COVID-19 is causing businesses across the country to start closing their doors. As of March 2020, there have been 30 million Americans to file an initial unemployment claim – nearly 20% of the entire American workforce. Employees are being laid off or are being put on furlough. Laid off employees are permanently separated from the employer, though retain the possibility of being called back to work. They are also no longer listed on the company’s payroll and lose all employer-provided benefits. Employees put on furlough, however, have a similar yet different story compared to those laid off. These employees are on temporary, mandatory, and unpaid leave and the length of this may depend on the situation. Furloughed employees remain on a company’s payroll but don’t receive paychecks but also they may hold on to some benefits that are provided by the employer.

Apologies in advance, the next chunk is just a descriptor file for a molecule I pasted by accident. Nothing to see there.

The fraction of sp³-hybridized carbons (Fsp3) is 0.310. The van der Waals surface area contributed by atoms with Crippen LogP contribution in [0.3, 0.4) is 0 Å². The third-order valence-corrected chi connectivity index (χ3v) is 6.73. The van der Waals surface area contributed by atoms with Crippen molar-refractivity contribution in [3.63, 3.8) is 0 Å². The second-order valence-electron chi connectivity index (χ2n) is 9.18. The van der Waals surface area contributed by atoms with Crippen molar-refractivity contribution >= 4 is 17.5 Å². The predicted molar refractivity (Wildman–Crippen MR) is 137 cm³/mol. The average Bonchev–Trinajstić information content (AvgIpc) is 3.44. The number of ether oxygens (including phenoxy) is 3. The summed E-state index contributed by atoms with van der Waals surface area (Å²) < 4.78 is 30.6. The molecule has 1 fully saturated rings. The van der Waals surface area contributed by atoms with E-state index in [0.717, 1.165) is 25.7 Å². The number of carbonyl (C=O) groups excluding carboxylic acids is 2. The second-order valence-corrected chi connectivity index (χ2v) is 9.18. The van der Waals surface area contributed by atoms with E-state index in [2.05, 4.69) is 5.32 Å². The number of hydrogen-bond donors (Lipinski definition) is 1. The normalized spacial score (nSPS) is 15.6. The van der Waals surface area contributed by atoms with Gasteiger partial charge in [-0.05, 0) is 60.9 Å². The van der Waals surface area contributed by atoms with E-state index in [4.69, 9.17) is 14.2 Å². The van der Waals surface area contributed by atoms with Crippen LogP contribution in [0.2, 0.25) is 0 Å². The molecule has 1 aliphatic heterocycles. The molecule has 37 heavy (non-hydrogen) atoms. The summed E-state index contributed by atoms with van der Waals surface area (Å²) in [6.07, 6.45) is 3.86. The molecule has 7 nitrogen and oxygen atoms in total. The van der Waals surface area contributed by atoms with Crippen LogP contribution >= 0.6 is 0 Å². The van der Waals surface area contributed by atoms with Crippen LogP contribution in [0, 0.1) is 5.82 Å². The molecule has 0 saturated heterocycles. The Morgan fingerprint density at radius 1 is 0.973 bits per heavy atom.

In order to help those who have lost hours or lost their jobs, the Coronavirus Aid, Relief, and Economic Security Act or the CARES Act was created. It makes a $2.2 trillion stimulus to help businesses and individuals stay afloat in the rough seas of COVID-19. Unemployment policies are now reaching farther beyond what is considered normal unemployment. If you have lost hours from your employers lowering your hours and you can work more or if you have multiple jobs and have been laid off or furloughed from one or more of them, you are still likely to qualify for unemployment benefits. Nontraditional workers, such as freelancers, gig-workers, and self-employed workers are all being helped by these policies. Workers who quit for reasons related to the pandemic and recent hires who were scheduled to begin work but weren’t able to do so are also being attached to these policies as well.
Learn more on how to survive a furlough or layoff during COVID-19 here: